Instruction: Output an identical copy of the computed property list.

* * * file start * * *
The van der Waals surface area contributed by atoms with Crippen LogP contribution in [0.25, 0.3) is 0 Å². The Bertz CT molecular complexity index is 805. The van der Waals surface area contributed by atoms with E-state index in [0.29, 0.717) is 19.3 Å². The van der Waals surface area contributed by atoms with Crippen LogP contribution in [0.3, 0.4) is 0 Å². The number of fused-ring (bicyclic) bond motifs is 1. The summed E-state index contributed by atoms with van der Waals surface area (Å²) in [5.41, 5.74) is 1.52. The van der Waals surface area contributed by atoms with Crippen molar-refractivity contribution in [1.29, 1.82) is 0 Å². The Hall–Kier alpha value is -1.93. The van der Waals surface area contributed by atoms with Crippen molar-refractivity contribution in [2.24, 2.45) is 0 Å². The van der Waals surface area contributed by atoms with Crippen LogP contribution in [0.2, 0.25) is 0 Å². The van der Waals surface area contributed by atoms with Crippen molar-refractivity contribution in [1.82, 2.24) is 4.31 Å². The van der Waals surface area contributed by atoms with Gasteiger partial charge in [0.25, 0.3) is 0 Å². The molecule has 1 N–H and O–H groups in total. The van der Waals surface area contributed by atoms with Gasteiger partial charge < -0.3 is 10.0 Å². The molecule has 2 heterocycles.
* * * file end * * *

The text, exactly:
The van der Waals surface area contributed by atoms with Crippen LogP contribution in [0.25, 0.3) is 0 Å². The Bertz CT molecular complexity index is 805. The van der Waals surface area contributed by atoms with E-state index in [0.29, 0.717) is 19.3 Å². The van der Waals surface area contributed by atoms with Crippen LogP contribution in [0.3, 0.4) is 0 Å². The number of fused-ring (bicyclic) bond motifs is 1. The summed E-state index contributed by atoms with van der Waals surface area (Å²) in [5.41, 5.74) is 1.52. The van der Waals surface area contributed by atoms with Crippen molar-refractivity contribution in [1.29, 1.82) is 0 Å². The Hall–Kier alpha value is -1.93. The van der Waals surface area contributed by atoms with Crippen molar-refractivity contribution in [2.24, 2.45) is 0 Å². The van der Waals surface area contributed by atoms with Crippen LogP contribution in [0.2, 0.25) is 0 Å². The van der Waals surface area contributed by atoms with Crippen molar-refractivity contribution in [1.82, 2.24) is 4.31 Å². The van der Waals surface area contributed by atoms with Gasteiger partial charge in [0.25, 0.3) is 0 Å². The molecule has 1 N–H and O–H groups in total. The van der Waals surface area contributed by atoms with Gasteiger partial charge < -0.3 is 10.0 Å². The molecule has 2 heterocycles.